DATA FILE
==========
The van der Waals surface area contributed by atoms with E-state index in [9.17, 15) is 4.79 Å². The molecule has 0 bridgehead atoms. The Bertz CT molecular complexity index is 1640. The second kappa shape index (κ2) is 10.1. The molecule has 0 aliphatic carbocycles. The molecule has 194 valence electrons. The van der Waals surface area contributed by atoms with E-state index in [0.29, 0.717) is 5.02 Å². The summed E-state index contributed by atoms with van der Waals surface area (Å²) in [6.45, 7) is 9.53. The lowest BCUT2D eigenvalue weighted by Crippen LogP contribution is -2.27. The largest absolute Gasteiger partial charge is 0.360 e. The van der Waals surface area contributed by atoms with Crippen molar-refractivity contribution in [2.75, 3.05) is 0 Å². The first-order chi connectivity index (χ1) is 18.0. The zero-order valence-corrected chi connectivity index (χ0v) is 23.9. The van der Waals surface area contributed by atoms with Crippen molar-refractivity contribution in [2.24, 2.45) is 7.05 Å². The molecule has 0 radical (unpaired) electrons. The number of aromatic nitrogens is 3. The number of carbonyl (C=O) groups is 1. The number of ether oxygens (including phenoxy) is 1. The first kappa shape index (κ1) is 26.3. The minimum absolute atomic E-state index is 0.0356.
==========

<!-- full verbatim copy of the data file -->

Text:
The van der Waals surface area contributed by atoms with E-state index in [9.17, 15) is 4.79 Å². The molecule has 0 bridgehead atoms. The Bertz CT molecular complexity index is 1640. The second kappa shape index (κ2) is 10.1. The molecule has 0 aliphatic carbocycles. The molecule has 194 valence electrons. The van der Waals surface area contributed by atoms with E-state index in [0.29, 0.717) is 5.02 Å². The summed E-state index contributed by atoms with van der Waals surface area (Å²) in [6.45, 7) is 9.53. The lowest BCUT2D eigenvalue weighted by Crippen LogP contribution is -2.27. The largest absolute Gasteiger partial charge is 0.360 e. The van der Waals surface area contributed by atoms with Crippen molar-refractivity contribution in [2.75, 3.05) is 0 Å². The first-order chi connectivity index (χ1) is 18.0. The zero-order valence-corrected chi connectivity index (χ0v) is 23.9. The van der Waals surface area contributed by atoms with Crippen molar-refractivity contribution in [2.24, 2.45) is 7.05 Å². The molecule has 0 radical (unpaired) electrons. The number of aromatic nitrogens is 3. The number of carbonyl (C=O) groups is 1. The number of ether oxygens (including phenoxy) is 1. The first kappa shape index (κ1) is 26.3. The minimum absolute atomic E-state index is 0.0356.